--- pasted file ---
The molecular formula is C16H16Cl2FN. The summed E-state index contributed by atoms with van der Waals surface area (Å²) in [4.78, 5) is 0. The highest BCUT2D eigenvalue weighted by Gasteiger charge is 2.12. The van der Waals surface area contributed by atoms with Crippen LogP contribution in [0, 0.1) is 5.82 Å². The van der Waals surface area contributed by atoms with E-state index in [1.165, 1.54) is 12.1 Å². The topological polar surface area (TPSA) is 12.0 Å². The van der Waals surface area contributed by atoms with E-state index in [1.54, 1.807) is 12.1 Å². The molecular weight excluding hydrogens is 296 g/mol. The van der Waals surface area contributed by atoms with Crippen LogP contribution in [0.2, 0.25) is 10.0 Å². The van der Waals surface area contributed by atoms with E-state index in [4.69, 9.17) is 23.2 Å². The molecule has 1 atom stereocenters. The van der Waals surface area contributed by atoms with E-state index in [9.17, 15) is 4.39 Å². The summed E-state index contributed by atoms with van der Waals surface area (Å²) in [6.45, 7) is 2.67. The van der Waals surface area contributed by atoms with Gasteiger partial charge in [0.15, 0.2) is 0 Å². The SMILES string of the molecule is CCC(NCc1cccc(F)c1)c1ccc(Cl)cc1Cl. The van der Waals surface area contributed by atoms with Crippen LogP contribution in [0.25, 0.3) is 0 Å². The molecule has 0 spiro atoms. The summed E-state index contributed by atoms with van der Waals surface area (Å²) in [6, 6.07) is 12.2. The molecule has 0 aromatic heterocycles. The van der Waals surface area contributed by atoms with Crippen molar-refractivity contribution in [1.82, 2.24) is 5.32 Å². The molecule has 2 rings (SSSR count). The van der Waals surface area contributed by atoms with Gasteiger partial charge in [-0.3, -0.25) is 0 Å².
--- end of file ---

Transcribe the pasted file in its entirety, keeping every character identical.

The molecular formula is C16H16Cl2FN. The summed E-state index contributed by atoms with van der Waals surface area (Å²) in [4.78, 5) is 0. The highest BCUT2D eigenvalue weighted by Gasteiger charge is 2.12. The van der Waals surface area contributed by atoms with Crippen LogP contribution in [0, 0.1) is 5.82 Å². The van der Waals surface area contributed by atoms with E-state index in [1.165, 1.54) is 12.1 Å². The topological polar surface area (TPSA) is 12.0 Å². The van der Waals surface area contributed by atoms with E-state index in [1.54, 1.807) is 12.1 Å². The molecular weight excluding hydrogens is 296 g/mol. The van der Waals surface area contributed by atoms with Crippen LogP contribution in [0.2, 0.25) is 10.0 Å². The van der Waals surface area contributed by atoms with E-state index in [4.69, 9.17) is 23.2 Å². The molecule has 1 atom stereocenters. The van der Waals surface area contributed by atoms with E-state index in [9.17, 15) is 4.39 Å². The summed E-state index contributed by atoms with van der Waals surface area (Å²) in [6.45, 7) is 2.67. The van der Waals surface area contributed by atoms with Gasteiger partial charge in [0.15, 0.2) is 0 Å². The SMILES string of the molecule is CCC(NCc1cccc(F)c1)c1ccc(Cl)cc1Cl. The van der Waals surface area contributed by atoms with Crippen LogP contribution in [0.25, 0.3) is 0 Å². The molecule has 0 spiro atoms. The summed E-state index contributed by atoms with van der Waals surface area (Å²) in [6, 6.07) is 12.2. The molecule has 0 aromatic heterocycles. The van der Waals surface area contributed by atoms with Crippen molar-refractivity contribution in [1.82, 2.24) is 5.32 Å². The molecule has 2 rings (SSSR count). The van der Waals surface area contributed by atoms with Gasteiger partial charge in [-0.3, -0.25) is 0 Å².